We  got an exclusive night at the ball park complete with karaoke, photo-booths, and a night of free-all-you-can-eat ball park food (which I have to say wasn’t my favorite dinner) and were welcomed heartily to Sambuca and the House of Blues.

And a Starbucks convention wouldn’t be complete without a coffee tasting… so we had three! Two in Toyota Center amongst 10,000 other partners and one in the lab from the new verismo machine.

In addition to everything else, each partner had at least 4 hours of community service scheduled during their stay. Collectively we helped build parks, refurbish houses, plant flowers, build and paint birdhouses and wildlife enclosures, assemble hygiene kits for the homeless, write and decorate holiday cards, paint artwork, facilitate a food shelter, and more.

Most of the speeches at the general assemblies were just ra-ra-company but there were a few speeches that were incredibly good and made up for the others we had to bear. Nancy Koehn, a Harvard professor and historian, gave a great speech on leadership through the story of Ernest Shackleton. Even though she has published this story and its message for leaders before, I was honored to hear her speak because she is so animated and funny and just fantastic. Reverend Calvin Butts III gave a sensational speech on what it means to lead in our world today and motivated the crowd to see ourselves as leaders in the world at large, not just in our stores. I was skeptical and quite surprised when he was introduced to the stage. A reverend? I thought. Why is a non-religious company bringing a baptist preacher from Harlem to the stage? Less than a minute in and I was completely overcome. Not only was he engaging and inspirational and funny, his prose was poetic and his message went far beyond anything corporate or coffee related. His speech was powerful, it was political, it was social, it was real. He was really amazing. And, of course, Howard Schultz gave a great speech about social commitment and responsibility. I will say this about the company I work for: I believe Howard Schultz is sincere, genuine, and has a good heart. You see it in his actions, you hear it in his speeches, you read it in his books, and when you talk to him you know. I have my doubts about a lot of the others, from all levels in fact. But at the very top of the pyramid there is an eye for good. {That being said, why he why revered like a rockstar and hounded like a celebrity throughout the entire weekend, I will never understand. What is the obsession with getting a photograph with him or an autograph? I don’t see the point.}

It was no surprise to me that there was a large percentage of the assemblage that was insincere and, well, comprised of jerks. Maya Angelou once said you can tell a lot about a person by the way they handle these three things: a rainy day, lost luggage, and tangled Christmas tree lights. So true. And, this last week I learned you can tell a lot about a person by the way they handle waiting in line, walking in a crowd, and arriving late to the airport. It was no small irony to me that three days into a conference in which our egos were perpetually rubbed and we were being told over and over again how wonderful and considerate and socially aware we were, that more than 2 people were literally trampled to the ground as others pushed their way through Toyota Center frantically racing for a front row seat so that they could hear more lectures on the virtues of our company and its management team. Yes. Soo considerate we all are. And, of course, how it warmed my spirit to hear managers from across the country cuss out a poor, minimum-wage bus driver for doing his job well and following directions. It’s a longer story than I really want to go into. But, honestly, wtf. The whole message, the whole point of this thing was completely lost on some ’em. But who knows… maybe they’re good at selling coffee.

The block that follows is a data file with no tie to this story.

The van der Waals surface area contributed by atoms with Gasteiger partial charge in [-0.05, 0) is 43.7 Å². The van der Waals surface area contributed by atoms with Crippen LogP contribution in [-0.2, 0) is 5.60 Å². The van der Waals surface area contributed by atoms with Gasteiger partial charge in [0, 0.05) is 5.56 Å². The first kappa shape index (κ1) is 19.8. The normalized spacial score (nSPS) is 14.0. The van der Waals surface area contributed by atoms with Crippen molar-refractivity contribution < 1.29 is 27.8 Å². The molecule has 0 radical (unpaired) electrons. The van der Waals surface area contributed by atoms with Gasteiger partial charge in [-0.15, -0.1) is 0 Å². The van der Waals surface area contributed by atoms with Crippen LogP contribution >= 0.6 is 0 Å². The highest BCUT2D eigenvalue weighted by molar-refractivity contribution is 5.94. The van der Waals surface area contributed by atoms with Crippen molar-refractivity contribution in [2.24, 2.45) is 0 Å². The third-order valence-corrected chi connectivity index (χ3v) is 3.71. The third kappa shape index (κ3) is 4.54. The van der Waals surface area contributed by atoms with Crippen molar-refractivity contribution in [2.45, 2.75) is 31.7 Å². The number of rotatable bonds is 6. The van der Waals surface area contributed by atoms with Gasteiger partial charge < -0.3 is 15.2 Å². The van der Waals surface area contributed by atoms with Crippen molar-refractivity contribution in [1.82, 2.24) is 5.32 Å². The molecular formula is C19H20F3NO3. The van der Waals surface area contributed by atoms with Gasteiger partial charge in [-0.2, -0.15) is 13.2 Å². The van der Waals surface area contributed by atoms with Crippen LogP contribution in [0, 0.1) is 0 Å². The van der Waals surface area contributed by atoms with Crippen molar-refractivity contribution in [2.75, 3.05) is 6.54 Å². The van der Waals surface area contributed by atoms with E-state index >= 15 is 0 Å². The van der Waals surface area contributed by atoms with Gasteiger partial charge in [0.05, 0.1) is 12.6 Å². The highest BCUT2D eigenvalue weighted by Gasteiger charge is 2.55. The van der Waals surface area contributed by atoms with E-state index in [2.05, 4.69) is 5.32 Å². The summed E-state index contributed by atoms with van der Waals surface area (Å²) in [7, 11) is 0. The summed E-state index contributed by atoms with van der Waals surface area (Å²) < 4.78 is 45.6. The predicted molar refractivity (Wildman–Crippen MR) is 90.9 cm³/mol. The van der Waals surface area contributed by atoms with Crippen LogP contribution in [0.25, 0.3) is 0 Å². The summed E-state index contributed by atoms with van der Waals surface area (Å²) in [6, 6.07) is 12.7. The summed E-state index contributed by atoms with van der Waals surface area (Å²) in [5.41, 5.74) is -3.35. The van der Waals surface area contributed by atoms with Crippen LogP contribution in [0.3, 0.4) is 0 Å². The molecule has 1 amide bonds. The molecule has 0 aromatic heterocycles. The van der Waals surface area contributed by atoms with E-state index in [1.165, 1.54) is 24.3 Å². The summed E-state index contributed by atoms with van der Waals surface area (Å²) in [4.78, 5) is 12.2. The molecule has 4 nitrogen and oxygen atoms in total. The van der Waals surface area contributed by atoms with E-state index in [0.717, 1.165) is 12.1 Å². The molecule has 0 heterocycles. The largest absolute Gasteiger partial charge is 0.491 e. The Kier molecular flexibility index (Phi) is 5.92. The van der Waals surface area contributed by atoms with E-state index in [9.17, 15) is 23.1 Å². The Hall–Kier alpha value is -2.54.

The most valuable thing that has come from my time in Houston is the enriched relationship I now share with fellow managers in my district. We discovered that despite our deep differences, we have more in common than we’d ever realized and many of us are up against similar frustrations, challenges, and day-to-day crises. Coming home we have a newly enriched support system and empathy for one another.

Despite the propaganda/brainwashing element of it all, I learned more than I’d anticipated and had more fun than expected too, though I’d be lying if I said I wasn’t happy to be home.

Standard
venting

dramatic macaroni and cheese

Yeah, so, today was crappy.

Woken up at dawn

from my best night of sleep in as long as I can remember

(despite the fact that I wasn’t into bed until after 2 am)

because the third-in at the shop was delayed indefinitely.

Long morning followed by an even longer “productivity session”

 – payroll, scheduling, labor analysis, food analysis, store reports, weekly recaps, email, store orders… –

punctuated by a 24 hour resignation notice via text message.

(Which is a lot like being broken up with on a post-it.)

Awesome.

More scheduling, this time more like frantic shifting/tweaking/begging/pleading/texting/calling